NT Group auth for limited areas

Daniel Fonseca daniel at med.up.pt
Fri Mar 5 18:29:44 GMT 1999

On Sat, 6 Mar 1999, Brandon Gillespie wrote:

> Hello, we use Samba on our HP servers here at Iomega, and I am trying
> to integrate it with our NT network a little better.  I have it as a
> NT Domain member, and it is doing user authorization just fine.  But
> we have about six different areas used in our production environment
> where people push files onto the HP server from their windows machines
> (through Samba) and oracle picks up the files and does its thing.
> There is already seperate NT Groups for these areas, and I would
> simply like to limit the areas by NT Group, *exactly* like you do a
> unix group.  Is this in the future plans?  I was hoping when I saw
> 'domain groups' that it had to do with this, but a scan of the source
> doesn't seem to say that is what it is for.

I thought I'd share one of my solutions towards this intricate problem
onto this list.

In fact, sharing files (for both reading and writing) amongst some more
than 2/3 users is a complicated task, just out-of-the-box.

The main dificulty resided in the fact that, even if one gave permissions
for a set of users, them writing on the disk would make files owned by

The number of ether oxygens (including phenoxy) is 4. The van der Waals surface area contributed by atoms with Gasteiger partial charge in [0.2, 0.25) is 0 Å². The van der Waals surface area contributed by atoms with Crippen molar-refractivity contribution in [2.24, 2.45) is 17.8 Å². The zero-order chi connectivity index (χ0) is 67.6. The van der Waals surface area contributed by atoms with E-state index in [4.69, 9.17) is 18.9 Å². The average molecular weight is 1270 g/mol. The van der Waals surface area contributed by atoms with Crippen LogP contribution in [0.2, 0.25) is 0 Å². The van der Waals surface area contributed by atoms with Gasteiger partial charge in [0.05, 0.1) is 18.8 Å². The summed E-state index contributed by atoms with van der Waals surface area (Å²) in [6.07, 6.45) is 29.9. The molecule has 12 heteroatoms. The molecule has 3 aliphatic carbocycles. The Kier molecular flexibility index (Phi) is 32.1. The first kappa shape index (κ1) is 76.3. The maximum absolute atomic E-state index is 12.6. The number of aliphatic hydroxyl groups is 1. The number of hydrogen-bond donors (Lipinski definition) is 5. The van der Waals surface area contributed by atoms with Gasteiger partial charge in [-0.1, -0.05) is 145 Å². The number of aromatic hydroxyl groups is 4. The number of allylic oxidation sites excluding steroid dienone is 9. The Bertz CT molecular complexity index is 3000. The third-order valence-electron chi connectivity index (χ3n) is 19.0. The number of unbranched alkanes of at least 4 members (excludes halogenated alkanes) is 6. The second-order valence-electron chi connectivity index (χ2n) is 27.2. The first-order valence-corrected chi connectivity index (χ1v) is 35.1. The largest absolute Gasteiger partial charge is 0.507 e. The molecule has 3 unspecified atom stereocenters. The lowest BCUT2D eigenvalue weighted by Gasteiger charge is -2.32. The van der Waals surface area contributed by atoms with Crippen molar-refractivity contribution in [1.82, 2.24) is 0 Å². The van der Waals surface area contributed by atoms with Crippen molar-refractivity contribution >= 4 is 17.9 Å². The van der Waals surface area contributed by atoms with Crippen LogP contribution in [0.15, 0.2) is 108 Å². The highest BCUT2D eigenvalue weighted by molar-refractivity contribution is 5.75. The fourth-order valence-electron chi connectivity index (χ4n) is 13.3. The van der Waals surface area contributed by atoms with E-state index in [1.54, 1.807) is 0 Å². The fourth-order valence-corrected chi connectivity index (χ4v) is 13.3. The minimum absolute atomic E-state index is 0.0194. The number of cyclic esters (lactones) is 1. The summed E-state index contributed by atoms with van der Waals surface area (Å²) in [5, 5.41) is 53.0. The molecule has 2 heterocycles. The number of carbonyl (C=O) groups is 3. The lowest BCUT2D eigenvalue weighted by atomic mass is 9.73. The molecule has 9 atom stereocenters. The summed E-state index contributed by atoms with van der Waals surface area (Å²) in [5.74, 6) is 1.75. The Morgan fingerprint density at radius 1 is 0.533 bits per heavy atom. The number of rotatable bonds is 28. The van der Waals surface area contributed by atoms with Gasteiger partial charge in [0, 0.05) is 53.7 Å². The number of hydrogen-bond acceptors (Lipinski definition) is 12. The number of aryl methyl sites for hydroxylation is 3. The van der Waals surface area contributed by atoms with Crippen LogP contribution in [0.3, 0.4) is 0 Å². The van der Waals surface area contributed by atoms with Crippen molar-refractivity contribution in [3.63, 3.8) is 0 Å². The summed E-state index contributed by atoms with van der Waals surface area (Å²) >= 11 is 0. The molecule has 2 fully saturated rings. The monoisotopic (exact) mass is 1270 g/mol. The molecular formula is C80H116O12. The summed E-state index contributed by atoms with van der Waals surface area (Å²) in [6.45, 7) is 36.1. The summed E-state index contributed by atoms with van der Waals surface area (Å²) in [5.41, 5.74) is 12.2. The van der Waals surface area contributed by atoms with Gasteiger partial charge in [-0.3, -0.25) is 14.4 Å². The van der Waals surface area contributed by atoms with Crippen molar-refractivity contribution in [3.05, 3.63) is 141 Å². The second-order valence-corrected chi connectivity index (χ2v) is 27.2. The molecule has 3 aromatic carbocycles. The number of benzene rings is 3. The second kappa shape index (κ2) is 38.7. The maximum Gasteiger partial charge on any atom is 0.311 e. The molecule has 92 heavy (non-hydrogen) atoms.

them, and the only solution would be to change the default umask for group
write permissions (and/or having directories with the sgid bit set) and
having one group for each set/pair of users plus dirs, making it rather
large and complicated to maintain (believe me, I tried :-), plus the fact
that when you create a directory, no setgid is maintained, etc.

After some thinking, I came to a set of settings which work in providing
just the sort of thing I needed.

All things show best with an example so, straight away for a smb.conf snip
and some comments:


   comment = Shared map
   path = /path_to_shared_tree
   valid users = user1 user2 ...
   browseable = no
   guest ok = no
   force user = original_user
   force group = group_of_original_user
   writable = yes


So in this way what happens is that user writing problem is solved because
all connections are internaly (Linux side, in this case, I mean) made by
the same fixed user. All auth's still apply because before the "valid
users" you have to effectively authenticate yourself and samba only
permits connections from authorized/valid'ed users - you can even twist
this to a group of users, naturally! (putting @group in valid users - see
man page) or a group less some users with "invalid users" also used.
You can also override any home share - just place it before the global
[HOMES] share.

Okay, that's it! If anyone has at least been amused by this little thingie
I'm already glad or if you've thought of it before, well good for you!

Any suggestions are always, of course, welcomed, no flames, please.

Hope to help,

Daniel Fonseca

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